Crowning Communications
RSS
Nov 022015

FullSizeRender (1)

How knowing the source of your anger can heal your relationships.

You know the feeling. When things get difficult, angry outbursts often lead to more confrontation or withdrawal. Anger can be productive, think of activists, or it can be destructive, and we have unfortunately enough examples of that lately.

It’s not the anger, but what lies underneath the anger that we need to look at and become aware of in order to keep the peace at work and at home.

Years ago, I was a full-time working single mom with two little kids, juggling work-life balance and often feeling overwhelmed and guilty towards them. I regularly felt angry and directed my anger sometimes towards my kids or other family members who happen to be close by. Deep down inside I always knew I wasn’t angry with my kids. I knew there was something else going on that provoked my anger, but never could put my finger on it.

I discovered overtime that we are either angry with ourselves, because we made a mistake, feel overwhelmed, ashamed or attacked in a situation or we are angry at someone else. This other person did or said something that impacts us in a hurtful way.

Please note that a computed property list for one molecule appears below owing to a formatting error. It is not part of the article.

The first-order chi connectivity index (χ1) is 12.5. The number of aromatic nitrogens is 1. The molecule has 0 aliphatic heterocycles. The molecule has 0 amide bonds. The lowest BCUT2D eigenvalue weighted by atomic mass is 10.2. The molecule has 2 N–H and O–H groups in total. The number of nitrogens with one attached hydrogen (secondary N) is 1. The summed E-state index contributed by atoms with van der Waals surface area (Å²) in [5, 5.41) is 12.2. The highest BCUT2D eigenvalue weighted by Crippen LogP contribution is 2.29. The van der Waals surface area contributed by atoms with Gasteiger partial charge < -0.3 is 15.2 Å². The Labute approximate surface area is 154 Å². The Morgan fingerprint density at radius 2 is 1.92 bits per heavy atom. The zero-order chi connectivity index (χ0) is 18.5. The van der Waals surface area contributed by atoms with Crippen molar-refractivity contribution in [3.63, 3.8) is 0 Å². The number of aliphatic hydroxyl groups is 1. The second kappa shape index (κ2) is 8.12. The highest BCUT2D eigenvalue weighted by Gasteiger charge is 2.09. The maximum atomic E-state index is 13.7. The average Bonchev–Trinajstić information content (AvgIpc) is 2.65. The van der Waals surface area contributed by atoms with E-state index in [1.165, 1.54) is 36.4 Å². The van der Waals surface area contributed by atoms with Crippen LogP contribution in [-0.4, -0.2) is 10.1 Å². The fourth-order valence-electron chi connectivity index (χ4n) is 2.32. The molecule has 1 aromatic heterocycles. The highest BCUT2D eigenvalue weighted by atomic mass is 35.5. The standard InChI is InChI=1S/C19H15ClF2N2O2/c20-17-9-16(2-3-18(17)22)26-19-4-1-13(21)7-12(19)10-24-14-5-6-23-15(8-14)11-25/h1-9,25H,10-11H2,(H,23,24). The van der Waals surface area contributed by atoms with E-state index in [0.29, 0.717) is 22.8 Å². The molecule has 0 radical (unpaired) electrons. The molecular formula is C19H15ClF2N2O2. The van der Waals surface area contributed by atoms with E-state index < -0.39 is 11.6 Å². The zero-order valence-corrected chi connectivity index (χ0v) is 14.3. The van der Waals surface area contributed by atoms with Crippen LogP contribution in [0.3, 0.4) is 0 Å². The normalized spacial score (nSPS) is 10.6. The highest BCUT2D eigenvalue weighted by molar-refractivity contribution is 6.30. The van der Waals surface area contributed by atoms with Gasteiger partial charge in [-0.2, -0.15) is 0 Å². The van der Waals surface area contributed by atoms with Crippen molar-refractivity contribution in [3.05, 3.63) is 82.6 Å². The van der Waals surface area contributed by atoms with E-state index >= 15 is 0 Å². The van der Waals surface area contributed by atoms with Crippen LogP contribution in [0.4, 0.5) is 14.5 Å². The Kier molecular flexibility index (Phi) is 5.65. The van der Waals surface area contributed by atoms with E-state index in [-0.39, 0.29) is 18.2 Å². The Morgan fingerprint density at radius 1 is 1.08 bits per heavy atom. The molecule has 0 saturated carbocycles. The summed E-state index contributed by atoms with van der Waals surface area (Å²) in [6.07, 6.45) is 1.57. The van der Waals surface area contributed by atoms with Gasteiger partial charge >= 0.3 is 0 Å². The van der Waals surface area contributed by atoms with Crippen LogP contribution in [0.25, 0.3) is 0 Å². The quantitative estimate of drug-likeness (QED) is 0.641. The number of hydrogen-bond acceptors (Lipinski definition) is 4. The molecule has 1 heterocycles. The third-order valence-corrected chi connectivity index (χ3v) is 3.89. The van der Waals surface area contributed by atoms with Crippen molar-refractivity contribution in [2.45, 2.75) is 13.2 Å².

I’ve heard anger sometimes referred to as a secondary emotion. I would like you think about it as anger being like the Tsunami after an earthquake hit us under the surface. When we find out what the earthquake was about, we can address these underlying vulnerabilities and the Tsunami calms down.

To examine the earthquake, here are 2 questions I want you to ask yourself:

1.  What did I feel first before I got angry?

Let’s say it is sadness that you felt first, or fear.

2. Then ask yourself: “What was my thought, just before I felt the sadness that caused my Tsunami of anger?”

A thought always precedes an emotion and so you can dig deeper into the cause of the earthquake. First we experience something, we form a thought or a belief (conscious or unconscious) that provokes a feeling that may lead to anger.

How would your relationships be improved, if you consistently express your feelings of sadness, shame, and frustration before you have an angry outburst? So you are angry, what are you really feeling beneath the anger?

What does this blogpost bring up for you? Please post it in the comments below!

I’ve designed a card set with uplifting quotes for people going through a rough time in a relationship, in conflict or just in life in general and called them Little Upsides ™. I regularly share my thoughts and beliefs behind these Little Upsides here on my blog.

Here is what a client wrote me recently about Little Upsides: “Just got your card set.  Thank you so much.  I love these…I pulled a few out randomly, and my colleague and I both couldn’t believe how pertinent they are – to work, home, personal…life!  Wow, you’ve nailed it.” L.A.

More information on tips how to use Little Upsides here.